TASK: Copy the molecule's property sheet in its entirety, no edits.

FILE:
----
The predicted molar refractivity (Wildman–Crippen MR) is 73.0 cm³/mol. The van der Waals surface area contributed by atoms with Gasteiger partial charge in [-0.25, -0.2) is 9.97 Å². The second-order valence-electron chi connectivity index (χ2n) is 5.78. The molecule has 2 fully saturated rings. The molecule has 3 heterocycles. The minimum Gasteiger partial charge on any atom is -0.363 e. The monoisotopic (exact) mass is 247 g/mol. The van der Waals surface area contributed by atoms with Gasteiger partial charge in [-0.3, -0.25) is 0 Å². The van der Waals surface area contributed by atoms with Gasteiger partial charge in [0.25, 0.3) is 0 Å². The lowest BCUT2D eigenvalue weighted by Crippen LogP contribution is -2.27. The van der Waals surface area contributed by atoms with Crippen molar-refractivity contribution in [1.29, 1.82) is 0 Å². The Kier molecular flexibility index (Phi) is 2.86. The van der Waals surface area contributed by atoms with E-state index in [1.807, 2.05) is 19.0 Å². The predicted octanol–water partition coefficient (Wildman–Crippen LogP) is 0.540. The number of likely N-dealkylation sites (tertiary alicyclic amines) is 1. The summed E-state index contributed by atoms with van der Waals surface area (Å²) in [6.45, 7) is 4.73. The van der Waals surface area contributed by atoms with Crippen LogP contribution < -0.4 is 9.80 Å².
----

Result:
The predicted molar refractivity (Wildman–Crippen MR) is 73.0 cm³/mol. The van der Waals surface area contributed by atoms with Gasteiger partial charge in [-0.25, -0.2) is 9.97 Å². The second-order valence-electron chi connectivity index (χ2n) is 5.78. The molecule has 2 fully saturated rings. The molecule has 3 heterocycles. The minimum Gasteiger partial charge on any atom is -0.363 e. The monoisotopic (exact) mass is 247 g/mol. The van der Waals surface area contributed by atoms with Gasteiger partial charge in [-0.3, -0.25) is 0 Å². The van der Waals surface area contributed by atoms with Gasteiger partial charge in [0.25, 0.3) is 0 Å². The lowest BCUT2D eigenvalue weighted by Crippen LogP contribution is -2.27. The van der Waals surface area contributed by atoms with Crippen molar-refractivity contribution in [1.29, 1.82) is 0 Å². The Kier molecular flexibility index (Phi) is 2.86. The van der Waals surface area contributed by atoms with E-state index in [1.807, 2.05) is 19.0 Å². The predicted octanol–water partition coefficient (Wildman–Crippen LogP) is 0.540. The number of likely N-dealkylation sites (tertiary alicyclic amines) is 1. The summed E-state index contributed by atoms with van der Waals surface area (Å²) in [6.45, 7) is 4.73. The van der Waals surface area contributed by atoms with Crippen LogP contribution < -0.4 is 9.80 Å².